Brush Calligraphy and Lettering FAQs. Answers to the questions I’m most frequently asked about learning the art of Brush Calligraphy!
Brush Calligraphy and Lettering FAQs
I compiled and answered all the questions I’m most frequently asked about Brush Calligraphy and Lettering into one handy page!
Before we get into the FAQs, I want to share something with you. The first time I tried Brush Calligraphy, it was so hard, I didn’t try again for months. Once I did try again, I committed to practice.
Practice is the only thing separating you from “meh” brush calligraphy and “wow” brush calligraphy…so keep at it and don’t give up!
How Do I Get Started With Brush Calligraphy?
- Use the right supplies. Using a good, small-tipped brush pen is key to your success as you begin learning to use pressure to control the width of your stroke.
- Start with the basics. Get the “Drills” down first and then move onto the ABCs before you ever start words or sentence.
- Practice, Practice, Practice. Even though I’ve been doing this six years, I still practice almost daily!
Keep reading through these FAQs as I dive into these three things and beyond in more detail.
Do I need to have pretty handwriting to be good at Brush Calligraphy and Lettering?
No! Mine is pretty awful. Lettering is a form of drawing. So, sure you need some natural drawing talent, but if you have the passion and you’re willing to show up each day and practice, you’ll make a ton of progress.
What brush pen do you recommend for beginners?
The Tombow Fudenosuke hands-down. Here’s why it is the number one brush pen I recommend to beginners.
What paper should I use?
Using the proper paper keeps your brush tips in great condition, so look for ultra-smooth paper designed for use with brush pens and markers. My paper recommendations are as follows:
- Rhodia Dot Pad
- Canson Marker Paper
- Copic X-Press It Paper
- Watercolor Paper: Hot Press is smoother than Cold Press so opt for hot press!
- Copy Paper: HP Premium32 Paper. This is what you should print all my free worksheets on as well as the workbooks from my shop.
How should I hold my pen?
You can really hold your pen however it is comfortable for you, but one thing you need to do is hold it at a roughly 45-degree angle, as demonstrated in the video at the top of this post.
Do you have videos I can watch?
I sure do! I have 28 free video lessons that cover the basic strokes and the entire alphabet. Pop over to this post for links to all of the videos.
I’m having trouble getting my downstrokes thick enough. Any tips?
If you’re holding your pen at the 45-degree angle, then chances are you’re not pushing down hard enough. The pens are made for it, so don’t worry that you’ll break it. For the thin upstrokes, your pen tip should just barely “kiss the paper” and for the downstrokes, push down hard! Do you see how much my tip bends in the pic below?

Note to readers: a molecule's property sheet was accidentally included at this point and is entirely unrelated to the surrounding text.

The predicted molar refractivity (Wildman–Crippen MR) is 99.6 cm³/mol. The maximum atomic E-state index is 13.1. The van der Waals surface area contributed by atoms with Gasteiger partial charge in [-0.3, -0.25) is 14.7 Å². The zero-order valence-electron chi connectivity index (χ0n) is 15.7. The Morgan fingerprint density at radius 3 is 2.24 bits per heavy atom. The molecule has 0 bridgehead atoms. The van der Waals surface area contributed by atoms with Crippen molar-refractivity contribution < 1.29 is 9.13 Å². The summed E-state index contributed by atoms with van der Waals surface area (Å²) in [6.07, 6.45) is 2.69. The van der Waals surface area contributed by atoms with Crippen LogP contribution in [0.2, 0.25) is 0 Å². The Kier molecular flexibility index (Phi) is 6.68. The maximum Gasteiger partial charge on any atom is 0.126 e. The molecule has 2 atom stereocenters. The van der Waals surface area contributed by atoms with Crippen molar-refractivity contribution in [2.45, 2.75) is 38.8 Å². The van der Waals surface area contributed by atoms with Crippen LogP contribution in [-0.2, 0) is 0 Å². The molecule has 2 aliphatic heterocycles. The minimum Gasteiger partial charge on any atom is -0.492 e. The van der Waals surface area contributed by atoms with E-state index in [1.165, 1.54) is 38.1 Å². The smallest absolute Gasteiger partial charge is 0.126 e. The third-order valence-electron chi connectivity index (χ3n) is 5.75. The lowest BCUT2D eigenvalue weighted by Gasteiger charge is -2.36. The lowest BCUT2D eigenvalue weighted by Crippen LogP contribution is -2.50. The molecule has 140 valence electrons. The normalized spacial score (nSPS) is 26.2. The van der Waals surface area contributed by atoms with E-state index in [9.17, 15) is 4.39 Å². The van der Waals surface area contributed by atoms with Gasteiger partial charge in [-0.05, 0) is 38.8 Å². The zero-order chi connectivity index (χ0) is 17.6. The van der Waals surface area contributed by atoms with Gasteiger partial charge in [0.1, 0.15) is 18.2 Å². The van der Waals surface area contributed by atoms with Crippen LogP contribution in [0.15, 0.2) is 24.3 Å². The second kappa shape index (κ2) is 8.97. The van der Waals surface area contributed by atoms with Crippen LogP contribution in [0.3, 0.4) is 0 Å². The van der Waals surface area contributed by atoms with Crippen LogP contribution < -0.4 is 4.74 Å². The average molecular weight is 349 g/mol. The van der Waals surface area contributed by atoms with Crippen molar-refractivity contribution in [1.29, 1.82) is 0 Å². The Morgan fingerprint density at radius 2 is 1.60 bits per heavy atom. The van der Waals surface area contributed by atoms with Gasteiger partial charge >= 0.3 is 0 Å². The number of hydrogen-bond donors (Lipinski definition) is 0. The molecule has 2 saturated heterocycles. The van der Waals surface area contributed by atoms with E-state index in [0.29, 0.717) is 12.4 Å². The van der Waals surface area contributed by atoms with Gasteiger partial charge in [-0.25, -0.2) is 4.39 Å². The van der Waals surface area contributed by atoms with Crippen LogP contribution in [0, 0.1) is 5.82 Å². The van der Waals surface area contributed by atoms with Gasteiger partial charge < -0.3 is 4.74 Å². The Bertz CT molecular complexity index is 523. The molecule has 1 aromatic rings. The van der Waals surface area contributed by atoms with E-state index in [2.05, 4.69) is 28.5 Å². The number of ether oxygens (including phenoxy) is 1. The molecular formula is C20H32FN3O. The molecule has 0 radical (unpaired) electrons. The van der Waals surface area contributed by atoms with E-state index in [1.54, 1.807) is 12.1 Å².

Any tips for lefties?
I’m a lefty myself so I love seeing other lefties overcome the myth that lefties don’t make good letterers! Check out all my lefty tips here.
My brush pen tips are fraying! What gives?
Frayed tips are usually a result of one of two things (or a combo of both):
- You’re not holding your pen at the 45-degree angle.
- The paper you’re using is too rough for the brush pens soft nibs, so try some of the brush pen friendly paper I recommended earlier in this post!
Where can I find free Brush Calligraphy and Lettering practice sheets?
I offer a TON of them here on my site. Check out the practice sheet archives for all kinds of free practice sheets.
What other brush pens/supplies do you recommend?
The 30 Days of Drills Workbook
This workbook is perfect for busy beginners who want to learn the art of Brush Calligraphy.
Commit to doing just one worksheet every day for 30 days and keep track of your progress with the included checklist!
I keep seeing people doing Brush Calligraphy on the iPad. Can you tell me how that works?
I didn’t like lettering digitally until the iPad Pro + Apple Pencil came out. Check out this post to learn all about doing Brush Calligraphy + Lettering on the iPad Pro.
Did you go to school to learn hand-lettering?
Like most hand lettering artists, I’m mostly self-taught. In design school, one of my typography instructors said I really had a knack for choosing and mixing type, and I just fell in love with typography. So I started buying books on hand-lettering and practicing…and practicing a lot. You can find a list of my favorite books here.
If you want to know more about the 5 Ways Design School Changed my Life, you can read all about that here.
What’s the best way to get better at calligraphy and lettering?
Practice makes progress! The more you practice, the better you’ll get.
I want to learn Brush Calligraphy and Modern Calligraphy (with a Pointed Pen). Which should I learn first?
Modern Calligraphy with a pointed pen didn’t click for me until after I’d mastered Brush Calligraphy, so based on personal experience, I recommend learning Brush Calligraphy first and then moving on to Modern Calligraphy.
Did I miss any of your Brush Calligraphy and Lettering FAQS?
Leave me a question in the comments and I’ll be sure to answer it!